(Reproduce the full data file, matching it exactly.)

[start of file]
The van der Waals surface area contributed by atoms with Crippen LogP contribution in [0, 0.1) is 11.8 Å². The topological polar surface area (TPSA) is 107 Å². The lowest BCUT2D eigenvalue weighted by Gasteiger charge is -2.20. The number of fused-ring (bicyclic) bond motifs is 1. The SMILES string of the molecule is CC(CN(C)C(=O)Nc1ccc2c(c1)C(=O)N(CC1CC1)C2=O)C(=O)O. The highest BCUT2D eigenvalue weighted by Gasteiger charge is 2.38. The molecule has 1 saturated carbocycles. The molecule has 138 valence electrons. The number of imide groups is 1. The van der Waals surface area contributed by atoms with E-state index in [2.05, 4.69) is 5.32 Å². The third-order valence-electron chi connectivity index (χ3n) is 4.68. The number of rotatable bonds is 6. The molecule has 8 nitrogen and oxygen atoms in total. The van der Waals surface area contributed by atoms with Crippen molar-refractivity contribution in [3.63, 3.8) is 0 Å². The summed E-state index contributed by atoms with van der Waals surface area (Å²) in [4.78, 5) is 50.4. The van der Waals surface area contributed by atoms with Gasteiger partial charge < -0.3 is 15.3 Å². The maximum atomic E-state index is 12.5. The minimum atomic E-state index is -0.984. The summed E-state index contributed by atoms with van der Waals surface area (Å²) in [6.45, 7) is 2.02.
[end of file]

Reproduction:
The van der Waals surface area contributed by atoms with Crippen LogP contribution in [0, 0.1) is 11.8 Å². The topological polar surface area (TPSA) is 107 Å². The lowest BCUT2D eigenvalue weighted by Gasteiger charge is -2.20. The number of fused-ring (bicyclic) bond motifs is 1. The SMILES string of the molecule is CC(CN(C)C(=O)Nc1ccc2c(c1)C(=O)N(CC1CC1)C2=O)C(=O)O. The highest BCUT2D eigenvalue weighted by Gasteiger charge is 2.38. The molecule has 1 saturated carbocycles. The molecule has 138 valence electrons. The number of imide groups is 1. The van der Waals surface area contributed by atoms with E-state index in [2.05, 4.69) is 5.32 Å². The third-order valence-electron chi connectivity index (χ3n) is 4.68. The number of rotatable bonds is 6. The molecule has 8 nitrogen and oxygen atoms in total. The van der Waals surface area contributed by atoms with Crippen molar-refractivity contribution in [3.63, 3.8) is 0 Å². The summed E-state index contributed by atoms with van der Waals surface area (Å²) in [4.78, 5) is 50.4. The van der Waals surface area contributed by atoms with Gasteiger partial charge < -0.3 is 15.3 Å². The maximum atomic E-state index is 12.5. The minimum atomic E-state index is -0.984. The summed E-state index contributed by atoms with van der Waals surface area (Å²) in [6.45, 7) is 2.02.